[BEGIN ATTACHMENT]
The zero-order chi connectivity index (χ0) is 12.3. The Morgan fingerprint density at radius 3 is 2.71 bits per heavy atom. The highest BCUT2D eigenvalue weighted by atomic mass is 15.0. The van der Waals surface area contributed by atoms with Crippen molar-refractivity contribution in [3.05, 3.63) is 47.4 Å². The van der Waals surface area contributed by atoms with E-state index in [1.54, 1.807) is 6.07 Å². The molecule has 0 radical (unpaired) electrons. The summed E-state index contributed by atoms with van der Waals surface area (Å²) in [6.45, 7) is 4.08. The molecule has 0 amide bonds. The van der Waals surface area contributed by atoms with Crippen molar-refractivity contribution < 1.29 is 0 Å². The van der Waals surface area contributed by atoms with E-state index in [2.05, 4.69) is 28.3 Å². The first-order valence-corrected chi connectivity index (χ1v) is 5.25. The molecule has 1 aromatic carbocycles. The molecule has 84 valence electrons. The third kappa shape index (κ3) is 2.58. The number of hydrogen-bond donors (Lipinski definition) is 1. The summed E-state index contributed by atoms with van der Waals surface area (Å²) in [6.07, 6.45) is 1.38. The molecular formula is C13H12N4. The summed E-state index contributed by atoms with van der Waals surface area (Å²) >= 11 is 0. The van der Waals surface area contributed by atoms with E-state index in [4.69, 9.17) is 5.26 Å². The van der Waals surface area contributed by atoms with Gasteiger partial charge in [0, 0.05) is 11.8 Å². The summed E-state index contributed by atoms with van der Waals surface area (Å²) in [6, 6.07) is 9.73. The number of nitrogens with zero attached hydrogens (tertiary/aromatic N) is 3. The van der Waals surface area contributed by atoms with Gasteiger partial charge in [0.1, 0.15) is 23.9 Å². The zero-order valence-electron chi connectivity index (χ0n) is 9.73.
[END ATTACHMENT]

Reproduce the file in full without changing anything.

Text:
The zero-order chi connectivity index (χ0) is 12.3. The Morgan fingerprint density at radius 3 is 2.71 bits per heavy atom. The highest BCUT2D eigenvalue weighted by atomic mass is 15.0. The van der Waals surface area contributed by atoms with Crippen molar-refractivity contribution in [3.05, 3.63) is 47.4 Å². The van der Waals surface area contributed by atoms with E-state index in [1.54, 1.807) is 6.07 Å². The molecule has 0 radical (unpaired) electrons. The summed E-state index contributed by atoms with van der Waals surface area (Å²) in [6.45, 7) is 4.08. The molecule has 0 amide bonds. The van der Waals surface area contributed by atoms with Crippen molar-refractivity contribution < 1.29 is 0 Å². The van der Waals surface area contributed by atoms with E-state index in [2.05, 4.69) is 28.3 Å². The first-order valence-corrected chi connectivity index (χ1v) is 5.25. The molecule has 1 aromatic carbocycles. The molecule has 84 valence electrons. The third kappa shape index (κ3) is 2.58. The number of hydrogen-bond donors (Lipinski definition) is 1. The summed E-state index contributed by atoms with van der Waals surface area (Å²) in [6.07, 6.45) is 1.38. The molecular formula is C13H12N4. The summed E-state index contributed by atoms with van der Waals surface area (Å²) >= 11 is 0. The van der Waals surface area contributed by atoms with E-state index in [4.69, 9.17) is 5.26 Å². The van der Waals surface area contributed by atoms with Gasteiger partial charge in [0, 0.05) is 11.8 Å². The summed E-state index contributed by atoms with van der Waals surface area (Å²) in [6, 6.07) is 9.73. The number of nitrogens with zero attached hydrogens (tertiary/aromatic N) is 3. The van der Waals surface area contributed by atoms with Gasteiger partial charge in [0.1, 0.15) is 23.9 Å². The zero-order valence-electron chi connectivity index (χ0n) is 9.73.